- iPhone 5 -> Lightning-to-USB Camera adapter -> USB Hub -> USB A to mini USB -> FiiO E17
The first two configurations are the most elegant because they involve only a single cable that can be very short. The last three configurations are more like Rube Goldberg machines because they involve overly-complicated cabling that one has to deal with somehow in a portable setting. Here's an example of the HRT microStreamer setup:
The firmwares of all of the portable DACs are stock except that for the microStreamer, which HRT offers as a download on their website. Updating firmware can ruin your device, so I try to avoid it whenever possible unless it unlocks a capability that I need to have.
Testing 24-bit Playback
So, with the above six configurations enabled, now I needed a way to test 24-bit playback in a land of 16-bit audio. The simplest strategy seemed the best: Take a bit-perfect audio playback app, create a 96kHz audio file whose non-zero bits are never in the top 16 bits of each sample, and play the file through each portable DAC. If the DAC creates a recognizable sound from the file, then more than 16 bits are being heard, i.e. hi-res has been achieved according to the common understanding. If no sound is heard, the player is not playing back hi-res information from the file.
I created a 24-bit, 96kHz WAV file that was 5 seconds long and had a single 440-Hz tone in it. The peak value of the sine wave in integer terms was 120, which is less than 7 bits in magnitude (and thus less than 8 bits of resolution). I loaded the file into Audacity and used the Amplify function to verify its loudest value: -96.9dB relative to maximum, which is beyond the 96.3dB dynamic range of a 16-bit file. I then proceeded to play back the file using the SeagateMedia app via the Wireless Plus drive.
Now to actually hear the tone at the output of the device, I needed to add gain to the analog stage of the portable DAC in most cases. I used a FiiO E12 to do this, in a double-amping scenario. WARNING: Be careful when trying to listen to soft sounds when turning up amps -- you can damage your hearing if something goes wrong. I was quite careful in this regard and experienced no sonic accidents.
As a check, I then played back a music file that I know is 24-bit/96kHz to be sure I was getting audio out from the connection itself -- after lowering the volume, of course!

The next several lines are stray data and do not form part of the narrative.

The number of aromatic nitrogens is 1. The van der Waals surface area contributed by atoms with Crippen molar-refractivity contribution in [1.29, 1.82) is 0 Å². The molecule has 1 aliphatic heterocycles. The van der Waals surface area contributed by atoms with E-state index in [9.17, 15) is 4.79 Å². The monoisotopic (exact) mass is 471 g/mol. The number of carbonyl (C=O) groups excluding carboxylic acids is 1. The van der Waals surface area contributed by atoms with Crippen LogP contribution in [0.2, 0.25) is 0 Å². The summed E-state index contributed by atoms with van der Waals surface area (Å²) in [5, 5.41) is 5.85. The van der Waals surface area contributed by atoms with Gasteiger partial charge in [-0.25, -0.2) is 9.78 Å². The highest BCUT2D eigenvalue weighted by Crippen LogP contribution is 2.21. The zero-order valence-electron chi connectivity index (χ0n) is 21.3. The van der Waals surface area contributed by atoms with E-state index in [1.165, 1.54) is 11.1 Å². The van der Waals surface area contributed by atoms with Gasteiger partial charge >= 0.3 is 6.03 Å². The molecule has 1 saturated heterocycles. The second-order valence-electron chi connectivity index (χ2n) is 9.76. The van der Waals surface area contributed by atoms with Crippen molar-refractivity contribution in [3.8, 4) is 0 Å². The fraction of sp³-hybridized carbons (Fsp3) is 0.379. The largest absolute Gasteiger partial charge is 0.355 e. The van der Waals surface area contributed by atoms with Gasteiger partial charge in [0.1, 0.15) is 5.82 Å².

Read on to see what I found.
- iPhone 5 -> beyerdynamic A 200 p (Lightning cable) : Tone heard
- iPhone 5 -> Centrance HiFi-M8 (Lightning cable) : No sound
- iPhone 5 -> Lightning-to-USB Camera adapter -> USB A to USB B cable -> CEntrance HiFI-M8 (USB B input) : Tone heard
- iPhone 5 -> Lightning-to-USB Camera adapter -> USB A to mini USB -> HRT microStreamer : Tone heard
- iPhone 5 -> Lightning-to-USB Camera adapter -> USB Hub -> USB A to mini USB -> FiiO E17 : Tone heard
I'm happy to report that all of the tested DACs can play back 24-bit files from an iPhone 5 with information that is beyond the 16 bits of standard digital audio. And, interestingly, the beyerdynamic A 200 p can do so without the Lightning-to-USB Camera adapter. The A 200 p looks to be the most compact portable DAC available that is capable of hi-res playback straight from an iPhone. I have this DAC on loan from beyerdynamic and will have a full review of it soon.
The CEntrance HiFi-M8 is interesting in that it can do 24-bit hi-res playback, but NOT currently from its Apple-approved convenient USB A MFi input. This confirms what others, particularly ExpatInJapan, has already posted, and CEntrance is well aware of the issue and is reportedly working on it as a firmware update. Since the HiFi-M8 works with the Lightning-to-USB Camera adapter, and very short USB A to USB B adapters exist, it is not too hard to get hi-res audio from an iPhone to a HiFi-M8 currently via the USB B input. I recommend this connection if you can afford the additional bulk.
The HRT microStreamer is a niftly little portable DAC for an iPhone when paired with the Lightning-to-USB Camera adapter. As the above picture shows, it does not add much to the size of the iPhone when a short USB cable is used, and the microStreamer has the advantage of having a dedicated line out. Feeding that line out to a more-powerful amp like the E12 makes for a very nice sonic solution that is also portable.
The FiiO E17 is an interesting low-cost portable DAC but requires a USB hub to work with an iPhone currently. It is not very portable, but it can work in a pinch as a simple desktop solution if you can't use your (e.g. work) computer as an audio source device.
Getting 24-bit files to play back through a portable DAC seems to be a challenge when using an iPhone. There are rumors of changes in iOS, specifically the native support of hi-res playback. If that happens, high-resolution music playback will likely get much easier, and even become a plug-and-play experience. Until then, one can get portable DACs to play hi-res music with either careful choice of DAC or a little additional work, as I have described. Hopefully this post will help others who are interested in exercising all of the capabilities of their high-resolution audio devices.